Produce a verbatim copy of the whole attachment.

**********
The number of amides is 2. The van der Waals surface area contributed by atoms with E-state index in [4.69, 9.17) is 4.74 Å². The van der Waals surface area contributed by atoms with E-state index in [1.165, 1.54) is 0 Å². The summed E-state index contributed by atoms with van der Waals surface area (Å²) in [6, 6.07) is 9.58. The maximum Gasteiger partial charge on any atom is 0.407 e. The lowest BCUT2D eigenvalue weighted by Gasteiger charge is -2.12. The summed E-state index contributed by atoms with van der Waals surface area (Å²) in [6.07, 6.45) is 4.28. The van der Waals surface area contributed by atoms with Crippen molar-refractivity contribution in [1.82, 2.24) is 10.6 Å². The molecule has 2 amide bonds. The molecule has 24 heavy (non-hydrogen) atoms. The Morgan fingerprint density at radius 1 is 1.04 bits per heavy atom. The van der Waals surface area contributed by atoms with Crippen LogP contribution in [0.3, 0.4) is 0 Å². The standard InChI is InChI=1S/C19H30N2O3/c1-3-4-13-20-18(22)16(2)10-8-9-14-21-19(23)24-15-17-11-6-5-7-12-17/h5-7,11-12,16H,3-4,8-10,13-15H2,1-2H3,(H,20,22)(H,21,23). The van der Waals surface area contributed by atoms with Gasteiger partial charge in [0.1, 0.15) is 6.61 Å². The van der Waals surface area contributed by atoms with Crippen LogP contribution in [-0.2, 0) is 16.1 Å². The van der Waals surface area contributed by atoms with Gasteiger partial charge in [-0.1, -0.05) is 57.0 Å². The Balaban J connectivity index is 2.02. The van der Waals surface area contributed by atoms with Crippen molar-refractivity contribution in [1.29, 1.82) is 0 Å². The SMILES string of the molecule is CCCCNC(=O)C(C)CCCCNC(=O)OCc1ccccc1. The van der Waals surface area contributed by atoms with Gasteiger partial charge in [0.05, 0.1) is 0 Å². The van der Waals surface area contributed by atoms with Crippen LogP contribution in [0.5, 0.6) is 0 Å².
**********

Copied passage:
The number of amides is 2. The van der Waals surface area contributed by atoms with E-state index in [4.69, 9.17) is 4.74 Å². The van der Waals surface area contributed by atoms with E-state index in [1.165, 1.54) is 0 Å². The summed E-state index contributed by atoms with van der Waals surface area (Å²) in [6, 6.07) is 9.58. The maximum Gasteiger partial charge on any atom is 0.407 e. The lowest BCUT2D eigenvalue weighted by Gasteiger charge is -2.12. The summed E-state index contributed by atoms with van der Waals surface area (Å²) in [6.07, 6.45) is 4.28. The van der Waals surface area contributed by atoms with Crippen molar-refractivity contribution in [1.82, 2.24) is 10.6 Å². The molecule has 2 amide bonds. The molecule has 24 heavy (non-hydrogen) atoms. The Morgan fingerprint density at radius 1 is 1.04 bits per heavy atom. The van der Waals surface area contributed by atoms with Crippen LogP contribution in [0.3, 0.4) is 0 Å². The standard InChI is InChI=1S/C19H30N2O3/c1-3-4-13-20-18(22)16(2)10-8-9-14-21-19(23)24-15-17-11-6-5-7-12-17/h5-7,11-12,16H,3-4,8-10,13-15H2,1-2H3,(H,20,22)(H,21,23). The van der Waals surface area contributed by atoms with Gasteiger partial charge in [0.1, 0.15) is 6.61 Å². The van der Waals surface area contributed by atoms with Crippen LogP contribution in [-0.2, 0) is 16.1 Å². The van der Waals surface area contributed by atoms with Gasteiger partial charge in [-0.1, -0.05) is 57.0 Å². The Balaban J connectivity index is 2.02. The van der Waals surface area contributed by atoms with Crippen molar-refractivity contribution in [1.29, 1.82) is 0 Å². The SMILES string of the molecule is CCCCNC(=O)C(C)CCCCNC(=O)OCc1ccccc1. The van der Waals surface area contributed by atoms with Gasteiger partial charge in [0.05, 0.1) is 0 Å². The van der Waals surface area contributed by atoms with Crippen LogP contribution in [0.5, 0.6) is 0 Å².